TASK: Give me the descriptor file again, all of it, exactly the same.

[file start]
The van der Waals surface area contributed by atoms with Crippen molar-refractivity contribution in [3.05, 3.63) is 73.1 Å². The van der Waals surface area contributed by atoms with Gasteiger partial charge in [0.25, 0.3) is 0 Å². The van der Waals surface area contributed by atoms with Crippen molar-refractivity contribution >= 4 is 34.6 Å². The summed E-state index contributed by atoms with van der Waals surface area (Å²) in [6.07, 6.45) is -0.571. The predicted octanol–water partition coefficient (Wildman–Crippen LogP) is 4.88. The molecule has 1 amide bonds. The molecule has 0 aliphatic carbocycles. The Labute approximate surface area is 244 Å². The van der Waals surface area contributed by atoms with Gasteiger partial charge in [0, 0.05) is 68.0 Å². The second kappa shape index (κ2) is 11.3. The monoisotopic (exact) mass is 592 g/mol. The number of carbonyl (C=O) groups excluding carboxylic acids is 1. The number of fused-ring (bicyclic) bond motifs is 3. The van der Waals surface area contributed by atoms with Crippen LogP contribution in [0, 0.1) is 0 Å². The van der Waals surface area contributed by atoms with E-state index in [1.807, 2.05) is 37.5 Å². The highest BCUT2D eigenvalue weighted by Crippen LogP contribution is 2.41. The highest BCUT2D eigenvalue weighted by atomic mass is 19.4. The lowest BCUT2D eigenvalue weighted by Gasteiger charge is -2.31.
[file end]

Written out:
The van der Waals surface area contributed by atoms with Crippen molar-refractivity contribution in [3.05, 3.63) is 73.1 Å². The van der Waals surface area contributed by atoms with Gasteiger partial charge in [0.25, 0.3) is 0 Å². The van der Waals surface area contributed by atoms with Crippen molar-refractivity contribution >= 4 is 34.6 Å². The summed E-state index contributed by atoms with van der Waals surface area (Å²) in [6.07, 6.45) is -0.571. The predicted octanol–water partition coefficient (Wildman–Crippen LogP) is 4.88. The molecule has 1 amide bonds. The molecule has 0 aliphatic carbocycles. The Labute approximate surface area is 244 Å². The van der Waals surface area contributed by atoms with Gasteiger partial charge in [0, 0.05) is 68.0 Å². The second kappa shape index (κ2) is 11.3. The monoisotopic (exact) mass is 592 g/mol. The number of carbonyl (C=O) groups excluding carboxylic acids is 1. The number of fused-ring (bicyclic) bond motifs is 3. The van der Waals surface area contributed by atoms with Crippen LogP contribution in [0, 0.1) is 0 Å². The van der Waals surface area contributed by atoms with E-state index in [1.807, 2.05) is 37.5 Å². The highest BCUT2D eigenvalue weighted by Crippen LogP contribution is 2.41. The highest BCUT2D eigenvalue weighted by atomic mass is 19.4. The lowest BCUT2D eigenvalue weighted by Gasteiger charge is -2.31.